The recent signing in Peradeniya of an MOU between individuals representing the Geography departments of the University of Peradeniya and the University of North Dakota is now about to be reciprocated with a similar signing ceremony at the campus in Grand Forks. Consequently, the members of the Department of Geography at the University of North Dakota look forward with great anticipation to the upcoming visit to their campus by Prof. V. Nandakumar, Head of the Geography Department of the University of Peradeniya, for the follow-up MOU signing between that American academic unit and its Sri Lankan counterpart.
Priyanthi and Padmasena Dissanayake (www.scholarshipsforusa.com) exclusive representatives of University of North Dakota (www.und.edu) with Prof. S.B.S. Abayakoon, Vice Chancellor, Prof. Anoma Abhayarathne, Dean, Faculty of Arts and Prof. V. Nandakumar, Head Dept. of Geography soon after signing the MoU linking Peradeniya with UND.
The arrival of this distinguished colleague from Sri Lanka to the Grand Forks campus marks the first initiative to bridge these two specific institutions for exchanging visits of geography-oriented faculty members, graduate students, and undergraduates. Constructing such a bridge, however, would not have been possible at all were it not for the ongoing efforts of Priyanthi Dissanayake for the past six months in helping guide the participants in the process and finding assistance for promoting the activity through the American Embassy in Colombo.
Indeed, Prof. Nandakumar's journey to this part of the United States is anticipated to commence a greater awareness of new opportunities for Sri Lankan undergraduates in particular to be funded to study environmental science and community/urban development in the M.S./M.A. graduate geography programme at the Grand Forks campus.
Starting in the 2010-11 academic year, one full tuition waiver for an international student is being dedicated for a top candidate from Sri Lanka with additional possibilities of a stipend minimally at the quarter-time level or even the half-time level for the right individual to be a graduate teaching assistant, graduate research assistant, or graduate service assistant.
Sri Lankans unfamiliar with the University of North Dakota will discover that while the physical climate of Grand Forks is often exceedingly cold in the winter and intensely hot in the summer, the people of the community are generally warm towards international scholars year-round. Located on a flat, glacial lake plain in the drainage basin of the northward flowing Red River of the North, this area is part of the great tall grass prairies region of the interior of North America.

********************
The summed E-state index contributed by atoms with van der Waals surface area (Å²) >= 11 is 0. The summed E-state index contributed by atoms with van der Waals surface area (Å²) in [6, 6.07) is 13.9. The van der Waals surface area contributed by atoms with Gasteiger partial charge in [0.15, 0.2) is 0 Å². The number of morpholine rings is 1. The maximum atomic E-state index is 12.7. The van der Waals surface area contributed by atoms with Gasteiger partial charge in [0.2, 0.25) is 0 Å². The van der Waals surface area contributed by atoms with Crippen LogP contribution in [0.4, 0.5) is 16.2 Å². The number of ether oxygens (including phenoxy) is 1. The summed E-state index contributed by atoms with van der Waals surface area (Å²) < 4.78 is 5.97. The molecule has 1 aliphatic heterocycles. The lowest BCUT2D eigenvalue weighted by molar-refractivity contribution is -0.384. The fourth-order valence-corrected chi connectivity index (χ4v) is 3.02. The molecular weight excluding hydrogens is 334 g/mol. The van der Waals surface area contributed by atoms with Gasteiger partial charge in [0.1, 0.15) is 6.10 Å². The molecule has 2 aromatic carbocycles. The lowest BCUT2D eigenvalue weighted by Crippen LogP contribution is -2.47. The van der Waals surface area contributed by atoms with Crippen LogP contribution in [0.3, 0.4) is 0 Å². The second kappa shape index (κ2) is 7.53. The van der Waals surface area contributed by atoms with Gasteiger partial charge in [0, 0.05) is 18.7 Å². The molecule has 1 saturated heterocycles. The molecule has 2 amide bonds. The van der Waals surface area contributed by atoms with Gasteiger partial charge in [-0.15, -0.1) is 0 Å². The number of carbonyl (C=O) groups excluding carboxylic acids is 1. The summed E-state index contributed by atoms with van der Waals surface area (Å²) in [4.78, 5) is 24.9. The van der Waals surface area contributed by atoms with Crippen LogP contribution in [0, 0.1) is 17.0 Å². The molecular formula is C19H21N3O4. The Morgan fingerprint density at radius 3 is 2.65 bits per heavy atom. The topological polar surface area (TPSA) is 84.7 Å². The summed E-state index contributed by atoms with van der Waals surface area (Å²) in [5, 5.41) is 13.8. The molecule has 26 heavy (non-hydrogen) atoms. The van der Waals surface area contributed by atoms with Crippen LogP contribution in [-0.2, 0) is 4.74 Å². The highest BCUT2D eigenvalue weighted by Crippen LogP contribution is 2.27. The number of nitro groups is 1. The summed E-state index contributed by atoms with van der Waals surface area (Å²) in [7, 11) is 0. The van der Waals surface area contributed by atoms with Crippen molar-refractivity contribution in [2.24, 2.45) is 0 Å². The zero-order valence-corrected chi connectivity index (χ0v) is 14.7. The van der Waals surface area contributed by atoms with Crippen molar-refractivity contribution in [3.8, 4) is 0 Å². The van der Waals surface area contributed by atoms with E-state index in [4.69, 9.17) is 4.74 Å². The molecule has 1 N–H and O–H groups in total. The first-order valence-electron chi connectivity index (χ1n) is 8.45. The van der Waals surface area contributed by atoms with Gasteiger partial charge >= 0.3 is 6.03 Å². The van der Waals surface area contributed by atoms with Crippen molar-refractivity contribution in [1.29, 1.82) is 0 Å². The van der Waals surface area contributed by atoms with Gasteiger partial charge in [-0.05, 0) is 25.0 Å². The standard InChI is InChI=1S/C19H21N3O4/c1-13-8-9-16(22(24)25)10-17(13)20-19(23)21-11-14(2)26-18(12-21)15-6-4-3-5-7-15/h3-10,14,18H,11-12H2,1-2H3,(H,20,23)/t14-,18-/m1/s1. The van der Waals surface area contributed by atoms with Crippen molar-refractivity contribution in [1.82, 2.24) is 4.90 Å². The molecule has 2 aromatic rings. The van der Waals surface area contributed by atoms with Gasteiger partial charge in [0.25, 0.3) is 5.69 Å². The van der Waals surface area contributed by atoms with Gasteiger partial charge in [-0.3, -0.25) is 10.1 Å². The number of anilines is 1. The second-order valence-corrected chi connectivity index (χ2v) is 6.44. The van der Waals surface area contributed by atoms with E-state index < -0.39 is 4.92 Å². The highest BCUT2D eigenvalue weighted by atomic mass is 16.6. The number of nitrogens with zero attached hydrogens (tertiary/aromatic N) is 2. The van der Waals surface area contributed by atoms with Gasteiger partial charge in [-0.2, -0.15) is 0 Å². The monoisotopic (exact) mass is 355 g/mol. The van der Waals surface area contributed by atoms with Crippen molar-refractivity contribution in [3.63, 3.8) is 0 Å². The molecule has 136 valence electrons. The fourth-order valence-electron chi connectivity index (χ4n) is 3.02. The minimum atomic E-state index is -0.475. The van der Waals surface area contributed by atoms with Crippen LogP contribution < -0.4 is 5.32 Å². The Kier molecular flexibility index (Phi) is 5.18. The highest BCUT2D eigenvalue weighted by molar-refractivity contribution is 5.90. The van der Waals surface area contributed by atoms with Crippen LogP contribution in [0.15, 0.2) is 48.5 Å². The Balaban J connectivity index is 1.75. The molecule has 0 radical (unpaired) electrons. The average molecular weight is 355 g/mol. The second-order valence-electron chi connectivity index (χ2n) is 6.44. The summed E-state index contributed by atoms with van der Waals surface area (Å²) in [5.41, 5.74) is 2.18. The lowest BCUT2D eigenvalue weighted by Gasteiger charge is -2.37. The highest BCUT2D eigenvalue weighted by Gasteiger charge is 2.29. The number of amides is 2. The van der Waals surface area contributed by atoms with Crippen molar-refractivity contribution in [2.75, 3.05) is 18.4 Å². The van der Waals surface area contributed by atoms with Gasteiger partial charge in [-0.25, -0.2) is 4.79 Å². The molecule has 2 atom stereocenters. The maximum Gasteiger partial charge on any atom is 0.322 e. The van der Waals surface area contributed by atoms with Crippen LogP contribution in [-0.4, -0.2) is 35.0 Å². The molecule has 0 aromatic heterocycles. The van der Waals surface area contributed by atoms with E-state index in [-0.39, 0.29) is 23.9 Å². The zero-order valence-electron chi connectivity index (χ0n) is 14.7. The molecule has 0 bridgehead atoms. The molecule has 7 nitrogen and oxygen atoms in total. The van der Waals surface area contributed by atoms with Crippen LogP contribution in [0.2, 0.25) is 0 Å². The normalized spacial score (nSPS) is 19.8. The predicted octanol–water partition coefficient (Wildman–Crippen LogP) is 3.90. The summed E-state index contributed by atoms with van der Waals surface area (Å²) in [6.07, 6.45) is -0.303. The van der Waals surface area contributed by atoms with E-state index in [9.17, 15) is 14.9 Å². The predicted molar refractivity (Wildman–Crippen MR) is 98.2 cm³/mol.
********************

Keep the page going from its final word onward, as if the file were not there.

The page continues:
Although prone to severe weather conditions such as blizzards in the winter, flooding in the spring, tornadoes in the summer, and cold rains in the autumn, the city of Grand Forks is a bustling regional metropolitan centre of 55,000 or so people who have learned how to adjust to the physical environment. The community recovered amazingly well from the devastations of the cataclysmic Flood of 1997. It is a national example of flood recovery with its system of flood walls, dikes, diversions, and other mitigation infrastructure. Indeed, for geographers interested in studying climatology, hydrology, biogeography, and natural hazards, the area is a living laboratory of human-environment interaction.
Then, too, geographers interested in studying population, economic development, community development, and other dimensions of human geography will find this part of North America quite intriguing. Demographic changes throughout North Dakota are weighted heavily to aging-in-place and rural outmigration which are resulting in new patterns of settlement and delivery of social services. The area's traditional agricultural geography is seeing major shifts in types of crops and livestock being raised as well as more competitive efforts at international marketing of such food. Increasingly, the mixed blessings are felt of increased activity in the mining of lignite coal and drilling for petroleum with more and more attention to developing alternative energy such as massive wind farms.
The changing social geography of the region is such that now more than ever there is a need for greater attention to community development in what is a microcosm of alteration of the urban hierarchy of the Great Plains.
Consequently, when Prof. Nandakumar arrives in Grand Forks, he will be seeing first-hand what the University of North Dakota Department of Geography can provide for scholarly collaborations with his department at the University of Peradeniya that would be fairly wide-ranging. Highlighting the importance of education in geospatial technologies, Prof. Nandakumar will be a special guest of organizations associated with the geographers at the Grand Forks campus during the statewide meeting of the ND GIS Users Conference.
Being sited outside the state capital for the first time, the University of North Dakota Department of Geography is hosting the conference under the highly capable leadership of its chairperson, Dr. B. Rundquist. Great opportunities in using geospatial technologies in environmental science and community/urban development await Sri Lankans who come to study at the Grand Forks campus.
Prospective applicants are encouraged to confer first with Priyanthi Dissanayake who then will work with the graduate director of the University of North Dakota Department of Geography, Dr. D. Munski. As autumn comes to an end and winter is bound to follow in Grand Forks, the geographers look forward to a springtime of growth in scholarly relations between Sri Lanka and the United States, particularly between Peradeniya and Grand Forks.